27 October 2023


SUBJECTS: State Ministers meeting on potential ban of engineered stone; Prime Minister’s trip to the U.S; potential interest rate rise; inflation; cost of living; interesting gifts

DEBORAH KNIGHT, HOST: And as always, we're joined by the Minister for the NDIS, Bill Shorten and the Shadow Treasurer, Angus Taylor, for our weekly wrap of politics. Fellas, hello to you.


KNIGHT: I'll get into the US visit in just a moment, but just on the engineered stone benchtops. We've got the work health and safety ministers meeting right now looking at a potential ban on engineered stone. Bill, the unions are pushing very hard for a blanket ban. The CFMEU members led strike action on New South Wales parliament, a protest action yesterday. What are your thoughts? Should a blanket ban be brought in?

SHORTEN: I know that the Ministers are meeting right now to discuss the Safe Work Australia report into silicosis, which they commissioned earlier this year. Yes, I absolutely both personally and I know the government doesn't believe, that people should not be contracting terminal illnesses because they've turned up to work. That's why we asked Safe Work Australia, who's the national health and safety regulator to prepare a report. I think the next stage is, let's get facts on the table. I know the Commonwealth's asking the meeting to publicly release the report, when further decisions, including potential ban, are made.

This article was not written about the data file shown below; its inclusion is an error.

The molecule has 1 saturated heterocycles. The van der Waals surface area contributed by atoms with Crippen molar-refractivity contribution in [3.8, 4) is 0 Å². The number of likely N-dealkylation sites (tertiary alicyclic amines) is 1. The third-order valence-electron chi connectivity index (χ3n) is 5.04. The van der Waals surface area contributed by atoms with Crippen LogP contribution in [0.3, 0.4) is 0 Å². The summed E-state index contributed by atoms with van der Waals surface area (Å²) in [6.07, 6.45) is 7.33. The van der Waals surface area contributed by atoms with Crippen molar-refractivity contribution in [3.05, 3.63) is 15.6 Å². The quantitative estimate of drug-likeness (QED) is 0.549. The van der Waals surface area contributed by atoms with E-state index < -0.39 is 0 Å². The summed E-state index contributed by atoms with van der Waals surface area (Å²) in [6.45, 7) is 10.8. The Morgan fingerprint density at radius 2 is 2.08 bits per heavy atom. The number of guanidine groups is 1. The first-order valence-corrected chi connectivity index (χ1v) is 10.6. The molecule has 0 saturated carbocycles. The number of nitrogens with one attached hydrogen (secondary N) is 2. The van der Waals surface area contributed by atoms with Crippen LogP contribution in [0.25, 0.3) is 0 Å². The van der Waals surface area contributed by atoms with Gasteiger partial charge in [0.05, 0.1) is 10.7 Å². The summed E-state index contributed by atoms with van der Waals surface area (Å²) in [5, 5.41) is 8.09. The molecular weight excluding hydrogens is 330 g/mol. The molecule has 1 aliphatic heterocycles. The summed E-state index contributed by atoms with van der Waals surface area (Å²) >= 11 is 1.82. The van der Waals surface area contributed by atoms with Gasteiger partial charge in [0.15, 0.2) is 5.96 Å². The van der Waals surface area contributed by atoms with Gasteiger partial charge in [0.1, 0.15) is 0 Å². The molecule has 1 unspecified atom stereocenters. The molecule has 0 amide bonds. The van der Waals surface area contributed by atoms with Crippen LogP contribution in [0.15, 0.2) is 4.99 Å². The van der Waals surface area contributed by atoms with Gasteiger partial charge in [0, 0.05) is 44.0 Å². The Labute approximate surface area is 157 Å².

KNIGHT: And how do you do it, though? If you've got some states wanting to bring in a ban, others don't want to. It's tricky Angus, when not everyone is on the same page.

ANGUS TAYLOR, SHADOW TREASURER: Yeah, well that's right. But can I just say upfront everyone has a right to a healthy and safe work environment, and that has to be a priority and silicosis of course, it's an awful disease. And that's why when we were in government took a leadership role and established the National Dust Disease Taskforce, which was focused on dealing with this, my view is similar to Bill's, let's let the process play out today. But worker safety has to be an absolute priority.

KNIGHT: And I'll bring you any news from that meeting as we get it. Now this US visit by the Prime Minister, Anthony Albanese, been honoured at the official state dinner, which is a rare celebration of the alliance. But there's also been some pointed comments from the US president, Joe Biden, warning Australia not to trust everything that China tells us. And that's ahead of the visit from the PM to Beijing next week. Bill, we are piggy in the middle really here between these two superpowers. Can we manage both these relationships effectively?